A rare bipartisan US Congress has taken notice, passing in July 2022 the CHIPS and Science Act, which allocates $52 billion in federal funding to spur further domestic production of semiconductor chips. In December, the world’s dominant chipmaker, Taiwan Semiconductor Manufacturing Company (TSMC), announced plans for a second semiconductor chip plant in Arizona, upping to $40 billion what is already one of the largest foreign investments in US history.
With numbers like those, Taiwan’s semiconductor industry ends the year on the move, still building ties and winning growing support from business and government in the United States and elsewhere.
Mixed Year: Asia’s ‘love’ for crypto
Like in much of the world, investors in Asia – once bedazzled if not bewitched by the now embattled crypto industry – end the year in a mixed mood. Industry meltdowns have left many, including in government, wondering if the message of caveat emptor – buyer beware – is sufficient, and new regulations loom.
The crypto exchange FTX’s billions-dollar implosion set off alarm bells throughout the region. Singapore’s Temasek Holdings, which has written off its entire $275 million investment in the now-collapsed FTX cryptocurrency business, has suffered “reputational damage,” Deputy Prime Minister Lawrence Wong said.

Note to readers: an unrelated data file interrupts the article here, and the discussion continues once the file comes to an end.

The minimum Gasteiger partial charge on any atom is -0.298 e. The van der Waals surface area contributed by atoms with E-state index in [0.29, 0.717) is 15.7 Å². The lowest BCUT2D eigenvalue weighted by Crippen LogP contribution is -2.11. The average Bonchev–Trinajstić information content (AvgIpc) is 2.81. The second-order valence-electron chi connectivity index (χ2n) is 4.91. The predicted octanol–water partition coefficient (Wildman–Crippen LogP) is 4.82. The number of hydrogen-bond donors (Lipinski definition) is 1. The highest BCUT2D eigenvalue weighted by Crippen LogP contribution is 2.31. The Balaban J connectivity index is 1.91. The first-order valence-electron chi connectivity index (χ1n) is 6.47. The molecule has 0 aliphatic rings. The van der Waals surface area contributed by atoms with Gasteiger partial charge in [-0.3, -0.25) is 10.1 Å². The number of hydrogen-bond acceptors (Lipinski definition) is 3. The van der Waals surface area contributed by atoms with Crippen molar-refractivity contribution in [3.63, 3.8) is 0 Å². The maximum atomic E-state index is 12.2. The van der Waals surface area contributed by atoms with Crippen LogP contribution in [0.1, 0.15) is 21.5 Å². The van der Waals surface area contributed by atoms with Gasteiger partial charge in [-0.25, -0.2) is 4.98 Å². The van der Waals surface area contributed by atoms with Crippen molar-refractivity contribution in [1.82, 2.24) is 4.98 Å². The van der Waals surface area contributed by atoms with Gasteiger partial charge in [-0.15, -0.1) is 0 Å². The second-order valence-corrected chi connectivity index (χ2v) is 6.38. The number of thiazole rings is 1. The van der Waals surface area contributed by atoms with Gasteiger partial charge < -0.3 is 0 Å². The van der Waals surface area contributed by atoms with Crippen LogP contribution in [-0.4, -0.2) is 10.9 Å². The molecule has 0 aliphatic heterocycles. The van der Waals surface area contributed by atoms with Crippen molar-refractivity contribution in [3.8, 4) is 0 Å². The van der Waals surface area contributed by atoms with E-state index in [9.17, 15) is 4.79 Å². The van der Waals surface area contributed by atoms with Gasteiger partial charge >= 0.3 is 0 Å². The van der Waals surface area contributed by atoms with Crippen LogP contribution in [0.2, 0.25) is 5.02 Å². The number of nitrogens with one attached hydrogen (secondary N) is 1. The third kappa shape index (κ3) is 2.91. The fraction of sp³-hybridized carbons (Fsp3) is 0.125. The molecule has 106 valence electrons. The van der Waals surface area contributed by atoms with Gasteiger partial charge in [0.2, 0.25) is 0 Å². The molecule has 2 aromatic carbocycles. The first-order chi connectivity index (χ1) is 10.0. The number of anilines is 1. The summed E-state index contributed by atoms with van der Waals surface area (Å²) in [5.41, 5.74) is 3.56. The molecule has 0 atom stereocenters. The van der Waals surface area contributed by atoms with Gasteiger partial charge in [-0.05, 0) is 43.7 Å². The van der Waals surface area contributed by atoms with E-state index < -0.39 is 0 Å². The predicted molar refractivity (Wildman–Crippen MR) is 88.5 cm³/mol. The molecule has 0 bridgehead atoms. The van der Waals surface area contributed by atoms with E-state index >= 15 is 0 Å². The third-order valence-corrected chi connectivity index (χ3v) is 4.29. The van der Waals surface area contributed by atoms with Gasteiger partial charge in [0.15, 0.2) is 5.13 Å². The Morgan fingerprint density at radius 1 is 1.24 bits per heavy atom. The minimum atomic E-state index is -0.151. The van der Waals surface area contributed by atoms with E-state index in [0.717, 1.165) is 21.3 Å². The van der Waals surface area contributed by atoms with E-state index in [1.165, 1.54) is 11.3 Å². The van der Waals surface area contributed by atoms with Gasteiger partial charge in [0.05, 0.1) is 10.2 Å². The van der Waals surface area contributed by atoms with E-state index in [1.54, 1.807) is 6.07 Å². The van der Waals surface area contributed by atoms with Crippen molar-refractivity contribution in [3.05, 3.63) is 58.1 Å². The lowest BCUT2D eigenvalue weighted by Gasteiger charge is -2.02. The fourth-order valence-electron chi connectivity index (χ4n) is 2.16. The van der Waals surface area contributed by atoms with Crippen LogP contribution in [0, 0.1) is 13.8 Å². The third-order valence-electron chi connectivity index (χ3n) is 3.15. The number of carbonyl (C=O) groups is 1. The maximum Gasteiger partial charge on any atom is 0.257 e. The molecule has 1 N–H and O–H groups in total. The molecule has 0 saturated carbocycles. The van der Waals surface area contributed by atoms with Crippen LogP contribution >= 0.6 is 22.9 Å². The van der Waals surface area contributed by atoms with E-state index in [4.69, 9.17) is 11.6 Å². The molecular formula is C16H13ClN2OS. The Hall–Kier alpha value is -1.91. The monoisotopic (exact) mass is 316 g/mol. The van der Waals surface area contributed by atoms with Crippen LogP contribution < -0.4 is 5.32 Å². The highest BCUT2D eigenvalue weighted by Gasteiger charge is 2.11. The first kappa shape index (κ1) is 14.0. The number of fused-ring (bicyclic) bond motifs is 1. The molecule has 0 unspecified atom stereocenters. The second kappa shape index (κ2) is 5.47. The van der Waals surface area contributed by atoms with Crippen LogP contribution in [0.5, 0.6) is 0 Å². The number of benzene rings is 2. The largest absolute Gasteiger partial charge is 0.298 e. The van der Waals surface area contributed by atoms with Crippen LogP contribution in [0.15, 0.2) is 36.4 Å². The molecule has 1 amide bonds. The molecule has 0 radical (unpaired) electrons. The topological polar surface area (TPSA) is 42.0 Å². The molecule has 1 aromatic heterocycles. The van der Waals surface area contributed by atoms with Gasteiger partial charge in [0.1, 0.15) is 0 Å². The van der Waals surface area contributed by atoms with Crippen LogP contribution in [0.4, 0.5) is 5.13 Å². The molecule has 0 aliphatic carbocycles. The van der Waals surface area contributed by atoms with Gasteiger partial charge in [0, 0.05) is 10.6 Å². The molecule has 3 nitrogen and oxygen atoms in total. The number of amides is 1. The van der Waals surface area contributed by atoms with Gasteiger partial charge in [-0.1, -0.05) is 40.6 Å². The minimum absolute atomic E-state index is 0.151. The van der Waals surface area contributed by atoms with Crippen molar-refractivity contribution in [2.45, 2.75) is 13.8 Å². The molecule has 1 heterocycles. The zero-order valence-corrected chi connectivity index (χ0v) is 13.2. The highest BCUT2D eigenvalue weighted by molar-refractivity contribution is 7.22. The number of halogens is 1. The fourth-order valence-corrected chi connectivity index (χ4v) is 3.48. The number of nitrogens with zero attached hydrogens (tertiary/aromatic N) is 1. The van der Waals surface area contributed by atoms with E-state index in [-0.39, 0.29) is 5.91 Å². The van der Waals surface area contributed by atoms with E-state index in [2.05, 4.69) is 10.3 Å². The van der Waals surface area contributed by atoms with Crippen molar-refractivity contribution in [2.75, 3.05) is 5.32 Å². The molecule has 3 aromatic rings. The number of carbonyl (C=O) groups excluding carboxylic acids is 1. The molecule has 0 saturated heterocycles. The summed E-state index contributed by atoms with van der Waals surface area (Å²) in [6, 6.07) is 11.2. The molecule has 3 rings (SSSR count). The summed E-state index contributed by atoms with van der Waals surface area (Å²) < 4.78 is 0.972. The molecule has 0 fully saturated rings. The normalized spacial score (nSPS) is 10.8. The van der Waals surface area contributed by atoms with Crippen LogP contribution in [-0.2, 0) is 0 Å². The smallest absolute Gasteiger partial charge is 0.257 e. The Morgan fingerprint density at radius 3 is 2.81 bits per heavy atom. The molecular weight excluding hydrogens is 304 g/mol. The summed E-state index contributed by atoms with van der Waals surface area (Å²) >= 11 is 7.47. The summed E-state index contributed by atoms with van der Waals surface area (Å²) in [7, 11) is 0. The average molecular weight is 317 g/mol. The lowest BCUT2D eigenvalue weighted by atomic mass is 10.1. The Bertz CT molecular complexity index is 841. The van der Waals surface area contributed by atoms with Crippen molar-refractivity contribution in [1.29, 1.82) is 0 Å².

The pioneering and then collapsing fintech companies that helped create the 2022 crypto winter range from Terraform Labs, the Singapore-based company behind cryptocurrency TerraUSD to the now bankrupt Singapore-based hedge fund Three Arrows Capital. The year also saw Bitfront, a crypto exchange backed by Line, one of Japan’s largest social media players, close its doors.
Still, hope springs eternal that in Asia and elsewhere, a crypto-spring will come as part of the ongoing embrace of a “digital asset economy” and “all things fintech.”
Bad Year: Sri Lanka – The (One-time) Pearl of South Asia
Even amidst ongoing food security and economic worries across much of Asia, the images of angry citizens storming the official residence of Sri Lanka’s President Gotabaya Rajapaksa and the Presidential Secretariat stand out in what was most decidedly a bad year for this one-time “pearl of South Asia.”
Sri Lanka continues to face a multidimensional crisis. A broken economy, depleted foreign currency reserves, high inflation – at one point reaching more than 70% – and power, fuel and food shortages made worse by the impact of the war in Ukraine, a growing “brain drain” and meager tourism numbers characterize this south Asian nation today. By September, nearly 200,000 Sri Lankans had left the island nation and thousands of other would-be emigrants are planning to do the same in search of a brighter future elsewhere.